Conventional loan limits will go up in 2018. The loan limit in most parts of the country will increase from $424,100 to $453,100, a 6.8 percent increase. More expensive parts of the country have higher loan limits. Denver County’s limit will be $529,000 in 2018. The higher limits increase buyers’ purchasing power, assuming they have the income and credit to support the additional borrowing.

    Loan limits throughout Colorado range from $453,100 in many areas to $679,650 in Garfield and Pitkin counties, roughly 200 miles west of Denver and home of the Roaring Fork Valley, Aspen and Snowmass Village. Those who want to borrow more than the limits in a given area will need to get a jumbo loan.

    We reported back in April that Denver’s new home construction wasn’t keeping up with demand. The Denver Metro Association of Realtors reports that a gap between supply and demand for new homes will persist, with 2018 construction estimated at 13,000 units for a demand of 16,000 units.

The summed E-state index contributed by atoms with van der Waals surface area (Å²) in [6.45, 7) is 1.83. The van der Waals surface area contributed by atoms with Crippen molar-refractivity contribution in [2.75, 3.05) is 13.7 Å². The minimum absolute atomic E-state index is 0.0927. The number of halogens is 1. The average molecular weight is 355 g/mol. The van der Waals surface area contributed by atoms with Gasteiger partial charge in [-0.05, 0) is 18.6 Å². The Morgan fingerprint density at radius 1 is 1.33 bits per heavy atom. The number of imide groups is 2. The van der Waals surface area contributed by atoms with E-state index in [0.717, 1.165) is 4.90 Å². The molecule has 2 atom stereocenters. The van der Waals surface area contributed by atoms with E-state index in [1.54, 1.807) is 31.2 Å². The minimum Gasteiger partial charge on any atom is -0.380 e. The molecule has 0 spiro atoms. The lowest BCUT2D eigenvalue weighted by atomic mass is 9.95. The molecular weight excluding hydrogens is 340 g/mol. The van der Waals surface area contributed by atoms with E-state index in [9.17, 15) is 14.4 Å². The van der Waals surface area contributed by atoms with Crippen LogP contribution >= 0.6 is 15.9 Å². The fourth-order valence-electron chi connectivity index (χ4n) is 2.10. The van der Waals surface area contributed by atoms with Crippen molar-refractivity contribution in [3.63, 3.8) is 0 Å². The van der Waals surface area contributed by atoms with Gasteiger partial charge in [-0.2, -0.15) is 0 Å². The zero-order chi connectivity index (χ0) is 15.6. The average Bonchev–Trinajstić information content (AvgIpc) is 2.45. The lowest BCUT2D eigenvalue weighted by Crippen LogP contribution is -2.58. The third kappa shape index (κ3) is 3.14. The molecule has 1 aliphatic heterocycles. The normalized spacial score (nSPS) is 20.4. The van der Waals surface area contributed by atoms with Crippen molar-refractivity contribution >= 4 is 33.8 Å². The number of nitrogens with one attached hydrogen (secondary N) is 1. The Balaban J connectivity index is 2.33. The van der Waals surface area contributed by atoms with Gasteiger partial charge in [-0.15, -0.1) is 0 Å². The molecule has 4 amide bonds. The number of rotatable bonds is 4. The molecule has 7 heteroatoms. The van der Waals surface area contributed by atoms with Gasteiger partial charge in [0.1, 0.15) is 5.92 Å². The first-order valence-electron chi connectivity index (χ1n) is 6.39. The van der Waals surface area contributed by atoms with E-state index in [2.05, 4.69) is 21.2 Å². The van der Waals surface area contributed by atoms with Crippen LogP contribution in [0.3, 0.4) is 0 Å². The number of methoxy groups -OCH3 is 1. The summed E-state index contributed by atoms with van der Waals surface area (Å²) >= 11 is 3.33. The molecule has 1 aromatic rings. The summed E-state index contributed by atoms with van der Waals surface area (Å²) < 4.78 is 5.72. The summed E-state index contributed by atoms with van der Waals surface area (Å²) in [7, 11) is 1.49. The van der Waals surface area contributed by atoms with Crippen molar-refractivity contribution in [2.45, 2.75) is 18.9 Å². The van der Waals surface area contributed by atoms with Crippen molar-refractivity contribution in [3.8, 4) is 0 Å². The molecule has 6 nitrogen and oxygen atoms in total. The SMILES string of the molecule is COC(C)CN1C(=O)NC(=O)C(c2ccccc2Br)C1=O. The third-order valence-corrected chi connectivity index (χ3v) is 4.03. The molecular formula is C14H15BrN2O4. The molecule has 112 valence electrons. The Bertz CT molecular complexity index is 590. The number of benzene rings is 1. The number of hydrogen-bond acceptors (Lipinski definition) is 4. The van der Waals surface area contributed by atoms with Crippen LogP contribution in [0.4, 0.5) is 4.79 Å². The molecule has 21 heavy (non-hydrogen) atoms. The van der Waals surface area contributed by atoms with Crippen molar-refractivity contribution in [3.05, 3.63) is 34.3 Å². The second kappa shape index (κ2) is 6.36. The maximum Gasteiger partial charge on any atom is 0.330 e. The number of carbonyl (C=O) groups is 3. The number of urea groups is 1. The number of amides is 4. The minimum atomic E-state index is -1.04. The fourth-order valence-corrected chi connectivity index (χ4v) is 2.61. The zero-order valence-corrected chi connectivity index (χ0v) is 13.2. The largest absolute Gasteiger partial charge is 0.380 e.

Conclusion

    2017 was a great year to buy or sell a home in Denver because of the city’s rapid population growth, the many companies adding stores and corporate headquarters to the area, and the strong job market. In 2018, we expect more of the same. Millennials who want to buy and baby boomers who want to sell should continue to drive supply and demand in the Denver real estate arena. Political and economic changes could throw our predictions way off, but based on what we know now, next year should be another strong one for our city. If you’re considering renting, buying, or selling in the new year, let us know how we can help.

     

    Categories: Denver Real Estate Market